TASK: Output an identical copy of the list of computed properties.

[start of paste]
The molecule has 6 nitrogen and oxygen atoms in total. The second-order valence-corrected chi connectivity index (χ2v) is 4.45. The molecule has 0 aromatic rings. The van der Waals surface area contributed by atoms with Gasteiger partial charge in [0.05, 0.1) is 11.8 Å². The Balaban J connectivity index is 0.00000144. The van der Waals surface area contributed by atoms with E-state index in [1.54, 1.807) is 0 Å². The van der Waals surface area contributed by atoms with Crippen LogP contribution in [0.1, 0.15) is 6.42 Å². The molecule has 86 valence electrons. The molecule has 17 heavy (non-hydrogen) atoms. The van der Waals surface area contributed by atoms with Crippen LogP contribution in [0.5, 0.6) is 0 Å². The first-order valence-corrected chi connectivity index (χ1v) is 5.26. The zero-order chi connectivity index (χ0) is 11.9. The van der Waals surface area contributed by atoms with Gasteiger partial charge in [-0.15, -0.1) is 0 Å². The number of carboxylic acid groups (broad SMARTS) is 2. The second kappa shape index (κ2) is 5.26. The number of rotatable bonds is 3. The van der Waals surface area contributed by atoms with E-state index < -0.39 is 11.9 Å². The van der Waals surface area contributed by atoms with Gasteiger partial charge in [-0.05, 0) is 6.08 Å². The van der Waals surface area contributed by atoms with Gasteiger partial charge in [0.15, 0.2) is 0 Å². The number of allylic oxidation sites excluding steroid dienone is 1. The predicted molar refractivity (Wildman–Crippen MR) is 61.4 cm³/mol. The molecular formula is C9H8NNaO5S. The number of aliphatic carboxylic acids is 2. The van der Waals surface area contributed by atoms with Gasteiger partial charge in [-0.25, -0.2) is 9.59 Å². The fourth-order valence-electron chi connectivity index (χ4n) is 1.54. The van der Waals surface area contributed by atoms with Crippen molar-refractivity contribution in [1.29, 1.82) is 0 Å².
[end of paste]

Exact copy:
The molecule has 6 nitrogen and oxygen atoms in total. The second-order valence-corrected chi connectivity index (χ2v) is 4.45. The molecule has 0 aromatic rings. The van der Waals surface area contributed by atoms with Gasteiger partial charge in [0.05, 0.1) is 11.8 Å². The Balaban J connectivity index is 0.00000144. The van der Waals surface area contributed by atoms with E-state index in [1.54, 1.807) is 0 Å². The van der Waals surface area contributed by atoms with Crippen LogP contribution in [0.1, 0.15) is 6.42 Å². The molecule has 86 valence electrons. The molecule has 17 heavy (non-hydrogen) atoms. The van der Waals surface area contributed by atoms with Crippen LogP contribution in [0.5, 0.6) is 0 Å². The first-order valence-corrected chi connectivity index (χ1v) is 5.26. The zero-order chi connectivity index (χ0) is 11.9. The van der Waals surface area contributed by atoms with Gasteiger partial charge in [-0.15, -0.1) is 0 Å². The number of carboxylic acid groups (broad SMARTS) is 2. The second kappa shape index (κ2) is 5.26. The number of rotatable bonds is 3. The van der Waals surface area contributed by atoms with E-state index < -0.39 is 11.9 Å². The van der Waals surface area contributed by atoms with Gasteiger partial charge in [-0.05, 0) is 6.08 Å². The van der Waals surface area contributed by atoms with Gasteiger partial charge in [0.15, 0.2) is 0 Å². The number of allylic oxidation sites excluding steroid dienone is 1. The predicted molar refractivity (Wildman–Crippen MR) is 61.4 cm³/mol. The molecular formula is C9H8NNaO5S. The number of aliphatic carboxylic acids is 2. The van der Waals surface area contributed by atoms with Gasteiger partial charge in [-0.25, -0.2) is 9.59 Å². The fourth-order valence-electron chi connectivity index (χ4n) is 1.54. The van der Waals surface area contributed by atoms with Crippen molar-refractivity contribution in [1.29, 1.82) is 0 Å².